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Other titles in the Cambridge Modern China series:
Human Rights and Chinese Thought (Cambridge Modern China)by Stephen Angle
Synopses & Reviews
What should we make of claims by members of other groups to have moralities different from our own? Human Rights in Chinese Thought gives an extended answer to this question in the first study of its kind. It integrates a full account of the development of Chinese rights discourse with philosophical consideration of how various communities should respond to contemporary Chinese claims about the uniqueness of their human rights concepts. The book elaborates a plausible kind of moral pluralism and demonstrates that Chinese ideas of human rights do indeed have distinctive characteristics, but it nonetheless argues for the importance and promise of cross-cultural moral engagement.
Book News Annotation:
Assessing the claim that different cultures have varying conceptions of rights and ought not to criticize each other, Angle (philosophy, Wesleyan U.) examines Chinese rights discourse from 1902 to the 1990s. He notes that, while the earliest examples of rights discourse borrowed from such Western thinkers as Jean Jacques Rousseau and Rudolf von Jhering, they cannot be properly understood without recognizing their neo-Confucian concerns. In order to demonstrate that dialogue between East and West is often possible he examines the often-enthusiastic Chinese reception given to the ideas of John Dewey and Karl Marx. He concludes that there is indeed a separate Chinese rights discourse, but argues that conversations between cultures helps shape that discourse.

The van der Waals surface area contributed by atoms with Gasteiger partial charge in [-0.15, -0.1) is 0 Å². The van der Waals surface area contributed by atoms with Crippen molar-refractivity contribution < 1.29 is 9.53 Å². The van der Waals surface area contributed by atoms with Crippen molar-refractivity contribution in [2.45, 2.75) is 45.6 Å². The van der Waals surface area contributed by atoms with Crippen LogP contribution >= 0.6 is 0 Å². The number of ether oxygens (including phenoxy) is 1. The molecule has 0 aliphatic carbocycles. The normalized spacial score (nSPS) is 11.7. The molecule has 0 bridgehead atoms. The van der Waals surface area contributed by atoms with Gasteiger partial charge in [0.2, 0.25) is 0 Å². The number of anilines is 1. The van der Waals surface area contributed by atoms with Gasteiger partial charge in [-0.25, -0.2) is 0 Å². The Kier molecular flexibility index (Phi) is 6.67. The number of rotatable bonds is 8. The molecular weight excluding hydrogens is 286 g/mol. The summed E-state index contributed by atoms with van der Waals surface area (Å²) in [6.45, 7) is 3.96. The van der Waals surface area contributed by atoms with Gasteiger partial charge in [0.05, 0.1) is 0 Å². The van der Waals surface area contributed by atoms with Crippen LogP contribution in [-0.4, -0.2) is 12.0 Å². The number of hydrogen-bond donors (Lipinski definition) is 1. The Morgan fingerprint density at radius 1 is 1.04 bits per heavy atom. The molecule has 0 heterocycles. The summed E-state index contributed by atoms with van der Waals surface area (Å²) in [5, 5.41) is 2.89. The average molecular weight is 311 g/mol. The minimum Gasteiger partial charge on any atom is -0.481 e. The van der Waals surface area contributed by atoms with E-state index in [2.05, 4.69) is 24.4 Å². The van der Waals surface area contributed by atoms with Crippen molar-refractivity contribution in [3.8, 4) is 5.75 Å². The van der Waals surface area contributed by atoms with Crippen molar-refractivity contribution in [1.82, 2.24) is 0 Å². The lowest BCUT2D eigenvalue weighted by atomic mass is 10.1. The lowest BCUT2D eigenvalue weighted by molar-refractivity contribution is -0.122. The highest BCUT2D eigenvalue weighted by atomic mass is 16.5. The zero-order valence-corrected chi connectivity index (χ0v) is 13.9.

Annotation c. Book News, Inc., Portland, OR (booknews.com)
This book is about the history of Chinese ideas of human rights.
Table of Contents
1. Introduction; 2. Languages, concepts, and pluralism; 3. The consequences of pluralism; 4. The shift toward legitimate desires in neo-Confucianism; 5. Nineteenth century origins; 6. Dynamism in the early twentieth century; 7. Change, continuity, and convergence prior to 1949; 8. Engagement despite distinctiveness; 9. Conclusions.
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